The evidential problem of evil points to the improbability that the amount of evil we see in the world – particularly gratuitous evil – would exist if an omnipotent, omnibenevolent God exists.  The argument usually takes the following form: 

(1)   If God exists, gratuitous evil would not exist
(2)   Gratuitous evil exists
(3)   Therefore God does not exist 

Many theists attempt to undermine this argument by attacking the veracity of premise two.  For example, William Lane Craig and William Alston argue that humans are not in an epistemic place to judge any act of evil as gratuitous since we cannot see the big picture of history.  For all we know, an act of seemingly gratuitous evil will result in a greater good years or even centuries from now, either in the life of the person who experienced the evil or in the life of another person in another country.  Our cognitive limitations should not be used as evidence that gratuitous evil exists.  At best we must remain agnostic on the question.

This is an appeal to the Greater-Good Defense, which argues that God has a morally sufficient reason for permitting all evils—including those that appear gratuitous to us—such as using them to bring about some greater good that could not have been brought about apart from those evils.

In the latest issue of Philosophia Christi, Kirk R. MacGregor provides some reasons for thinking that this response to the evidential problem of evil is misguided.  Just because our cognitive and temporal limitations make it impossible for us to prove that any act of evil is truly gratuitous does not mean that gratuitous evil does not exist.  He argues that the belief that some evils are gratuitous is a properly basic belief.  For example, we do not believe that every time we are bitten by a mosquito or stub our two that these evils have some greater purpose or will be used to accomplish a greater good.  Such things make virtually no difference in our own lives, yet alone on the grand scheme of things.  Given the proper basicality of belief in gratuitous evil, MacGregor says the burden of proof is on those who would deny the existence of gratuitous evils, and to meet their burden of proof they must explain how every instance of gratuitous evil actually results in some greater good.  This is not possible, and thus the person who believes in the existence of gratuitous evil is prima facie justified in maintaining that belief, even given his cognitive and temporal limitations.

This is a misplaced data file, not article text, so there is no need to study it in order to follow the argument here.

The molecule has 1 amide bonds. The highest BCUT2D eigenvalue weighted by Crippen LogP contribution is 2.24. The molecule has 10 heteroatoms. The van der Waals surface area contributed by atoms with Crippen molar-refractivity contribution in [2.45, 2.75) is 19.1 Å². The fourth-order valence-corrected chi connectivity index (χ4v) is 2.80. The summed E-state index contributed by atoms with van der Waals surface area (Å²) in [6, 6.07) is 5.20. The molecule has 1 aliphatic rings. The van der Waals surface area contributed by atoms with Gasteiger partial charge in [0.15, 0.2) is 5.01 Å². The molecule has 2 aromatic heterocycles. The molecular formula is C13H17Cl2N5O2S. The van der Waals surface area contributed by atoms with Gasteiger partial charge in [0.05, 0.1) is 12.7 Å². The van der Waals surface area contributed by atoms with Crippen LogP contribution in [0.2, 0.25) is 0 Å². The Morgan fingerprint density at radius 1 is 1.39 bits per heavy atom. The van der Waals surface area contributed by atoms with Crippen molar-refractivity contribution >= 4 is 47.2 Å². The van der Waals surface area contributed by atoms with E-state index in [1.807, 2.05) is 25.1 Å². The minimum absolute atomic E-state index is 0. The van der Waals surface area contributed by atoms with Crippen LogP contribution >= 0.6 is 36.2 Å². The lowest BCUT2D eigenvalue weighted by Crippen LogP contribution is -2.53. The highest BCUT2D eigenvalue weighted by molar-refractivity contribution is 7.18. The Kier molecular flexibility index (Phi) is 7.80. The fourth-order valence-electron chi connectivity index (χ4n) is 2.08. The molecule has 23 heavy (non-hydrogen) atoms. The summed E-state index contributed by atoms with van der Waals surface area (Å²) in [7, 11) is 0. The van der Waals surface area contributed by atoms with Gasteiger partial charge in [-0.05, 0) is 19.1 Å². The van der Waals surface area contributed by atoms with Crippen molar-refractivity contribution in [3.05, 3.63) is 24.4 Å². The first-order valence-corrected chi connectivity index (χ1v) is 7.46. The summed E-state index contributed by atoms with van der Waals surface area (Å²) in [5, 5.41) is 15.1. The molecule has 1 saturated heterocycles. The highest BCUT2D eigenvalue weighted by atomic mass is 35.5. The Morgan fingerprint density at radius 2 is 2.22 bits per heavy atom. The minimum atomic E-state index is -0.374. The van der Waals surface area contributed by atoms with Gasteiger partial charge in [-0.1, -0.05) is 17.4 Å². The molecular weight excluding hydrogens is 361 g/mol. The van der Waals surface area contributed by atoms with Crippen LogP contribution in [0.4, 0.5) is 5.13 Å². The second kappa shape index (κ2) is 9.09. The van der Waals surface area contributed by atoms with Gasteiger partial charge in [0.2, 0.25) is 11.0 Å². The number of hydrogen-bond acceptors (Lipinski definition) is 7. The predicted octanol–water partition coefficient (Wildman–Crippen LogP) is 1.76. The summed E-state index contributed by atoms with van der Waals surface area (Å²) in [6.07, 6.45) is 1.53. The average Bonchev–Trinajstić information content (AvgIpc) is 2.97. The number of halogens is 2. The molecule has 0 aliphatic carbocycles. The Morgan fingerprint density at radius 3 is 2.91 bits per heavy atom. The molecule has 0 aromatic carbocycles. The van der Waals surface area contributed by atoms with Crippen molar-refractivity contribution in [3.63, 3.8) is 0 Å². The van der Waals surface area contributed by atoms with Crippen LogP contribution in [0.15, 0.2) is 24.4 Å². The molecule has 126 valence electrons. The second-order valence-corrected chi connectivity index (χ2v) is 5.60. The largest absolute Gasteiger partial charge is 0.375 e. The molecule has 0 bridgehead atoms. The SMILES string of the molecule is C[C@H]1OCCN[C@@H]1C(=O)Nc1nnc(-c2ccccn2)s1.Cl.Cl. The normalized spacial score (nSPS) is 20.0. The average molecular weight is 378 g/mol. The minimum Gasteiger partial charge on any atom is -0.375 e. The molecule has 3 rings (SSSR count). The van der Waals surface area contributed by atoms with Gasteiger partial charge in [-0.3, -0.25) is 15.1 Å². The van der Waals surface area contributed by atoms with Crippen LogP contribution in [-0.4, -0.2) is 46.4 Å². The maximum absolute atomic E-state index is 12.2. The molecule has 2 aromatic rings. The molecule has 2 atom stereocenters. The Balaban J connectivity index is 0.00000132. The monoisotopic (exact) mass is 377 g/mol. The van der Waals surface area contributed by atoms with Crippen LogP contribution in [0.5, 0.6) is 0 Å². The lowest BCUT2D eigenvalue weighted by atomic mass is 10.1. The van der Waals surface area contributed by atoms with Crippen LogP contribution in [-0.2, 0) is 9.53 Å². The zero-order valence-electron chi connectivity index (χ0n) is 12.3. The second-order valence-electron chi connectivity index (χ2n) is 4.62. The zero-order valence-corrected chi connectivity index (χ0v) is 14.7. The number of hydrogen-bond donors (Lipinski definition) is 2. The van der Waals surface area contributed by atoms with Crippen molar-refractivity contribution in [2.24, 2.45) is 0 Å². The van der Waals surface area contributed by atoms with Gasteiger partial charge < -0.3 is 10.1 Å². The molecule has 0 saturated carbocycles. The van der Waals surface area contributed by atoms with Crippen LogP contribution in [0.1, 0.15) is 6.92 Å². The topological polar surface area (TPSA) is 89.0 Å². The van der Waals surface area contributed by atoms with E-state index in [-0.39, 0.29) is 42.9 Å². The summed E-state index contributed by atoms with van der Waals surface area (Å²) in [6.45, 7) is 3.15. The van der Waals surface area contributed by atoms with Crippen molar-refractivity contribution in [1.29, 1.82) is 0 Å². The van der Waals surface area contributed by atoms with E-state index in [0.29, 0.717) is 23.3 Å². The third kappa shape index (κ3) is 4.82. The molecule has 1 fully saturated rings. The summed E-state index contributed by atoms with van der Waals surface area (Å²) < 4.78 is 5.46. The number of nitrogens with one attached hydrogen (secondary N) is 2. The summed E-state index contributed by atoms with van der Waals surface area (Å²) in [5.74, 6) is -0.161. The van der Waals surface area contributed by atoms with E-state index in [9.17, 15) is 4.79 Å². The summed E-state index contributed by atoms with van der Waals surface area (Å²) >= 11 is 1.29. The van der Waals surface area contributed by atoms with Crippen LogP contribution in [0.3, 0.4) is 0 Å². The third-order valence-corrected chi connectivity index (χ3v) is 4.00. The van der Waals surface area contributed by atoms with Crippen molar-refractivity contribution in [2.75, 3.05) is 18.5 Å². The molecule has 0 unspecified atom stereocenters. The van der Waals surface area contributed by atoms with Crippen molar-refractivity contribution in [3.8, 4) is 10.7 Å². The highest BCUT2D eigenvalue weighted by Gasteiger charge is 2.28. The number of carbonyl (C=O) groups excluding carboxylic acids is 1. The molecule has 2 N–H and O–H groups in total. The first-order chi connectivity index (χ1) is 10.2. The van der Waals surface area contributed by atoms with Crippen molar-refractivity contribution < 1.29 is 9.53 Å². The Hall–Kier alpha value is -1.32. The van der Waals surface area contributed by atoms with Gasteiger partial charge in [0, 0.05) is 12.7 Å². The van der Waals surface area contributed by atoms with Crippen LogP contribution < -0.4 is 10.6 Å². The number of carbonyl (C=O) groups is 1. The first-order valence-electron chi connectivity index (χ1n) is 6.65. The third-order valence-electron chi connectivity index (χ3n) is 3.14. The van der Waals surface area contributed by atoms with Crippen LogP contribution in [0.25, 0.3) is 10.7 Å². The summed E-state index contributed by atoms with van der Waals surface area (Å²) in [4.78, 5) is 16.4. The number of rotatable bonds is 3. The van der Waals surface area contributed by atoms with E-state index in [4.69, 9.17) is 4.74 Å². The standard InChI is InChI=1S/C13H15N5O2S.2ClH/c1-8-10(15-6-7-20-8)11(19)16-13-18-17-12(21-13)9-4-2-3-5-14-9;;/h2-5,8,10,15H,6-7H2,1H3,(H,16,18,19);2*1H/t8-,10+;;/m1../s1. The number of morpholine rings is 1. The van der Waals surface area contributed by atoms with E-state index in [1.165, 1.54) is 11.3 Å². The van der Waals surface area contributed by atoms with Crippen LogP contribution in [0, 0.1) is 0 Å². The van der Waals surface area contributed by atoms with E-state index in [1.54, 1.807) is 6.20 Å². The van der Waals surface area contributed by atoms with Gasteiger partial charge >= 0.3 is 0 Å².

He also finds fault in the Greater-Good Defense, arguing that it turns the universe into an overdetermined system:

The absurdity of the Greater-Good Defense is multiplied by its transformation of the universe into a philosophically overdetermined system, where hidden benefits are needlessly assigned to all instances of ostensibly pointless evil therein.  For example, every time a tree falls upon and kills a raccoon in the forest or I get a headache, God allows it in order to bring about some clandestine greater good at some unspecified point in world history that would not have otherwise transpired, which proposition seems outrageously ad hoc.[1]

Thirdly, MacGregor argues that there is a logical incompatibility between the claim that God uses all acts of evil to accomplish a greater good and the Biblical command to do what we can to prevent evils.  If acts of evil are the means by which God accomplishes a greater good, then to prevent those acts of evil would prevent God from accomplishing His intended good.  Only if some acts of evil are gratuitous could a prevention of evil be compatible with God’s good purposes.  One could counter-argue that God still wants us to prevent evil, even if doing so might prevent some greater good since it is better to have some good without evil rather than more good with evil.  God may furnish us with a greater good as a reward for enduring the evil, but would prefer that we do not have to endure the evil to begin with. 

Given MacGregor’s acceptance of gratuitous evil, does he accept the atheist’s argument?  No.  He thinks the best way to undermine the evidential problem of evil is to challenge premise one.  It is not true that if God exists gratuitous evil would not exist.  The existence of gratuitous evil is what we would expect in a freedom-permitting universe, for if God creates a world in which creatures enjoy freedom of the will, they can use that will for either good or bad.  For their will to remain free, they must be allowed to choose even the most horrendous of evils.  Gratuitous evils are “simply a logically unavoidable necessity of contingent living in a freedom-permitting world.”[2]  While God can surely use many of those individual acts of evil for our good, it does not follow that every act of evil that God allows, He allows for the purpose of accomplishing some greater good.  He allows acts of evil, even gratuitous acts of evil, because He values and honors the freedom of our will.

What about Romans 8:28 and Ephesians 1:11?  These passages promise us that God will ultimately use even acts of evil for our good.  They do not promise us that the good will outweigh the evil, nor do they require us to think that every act of evil will be used for good.  Romans 8:28 in particular is a general affirmation that God is working on our behalf, using both the good and the bad to our ultimate advantage.


[1]Kirk R. MacGregor, “The Existence and Irrelevance of Gratuitous Evil” in Philosophia Christi, Vol. 14, Number 1, 2012; pp. 165-180, 168.

[2]Kirk R. MacGregor, “The Existence and Irrelevance of Gratuitous Evil” in Philosophia Christi, Vol. 14, Number 1, 2012; pp. 165-180, 180.

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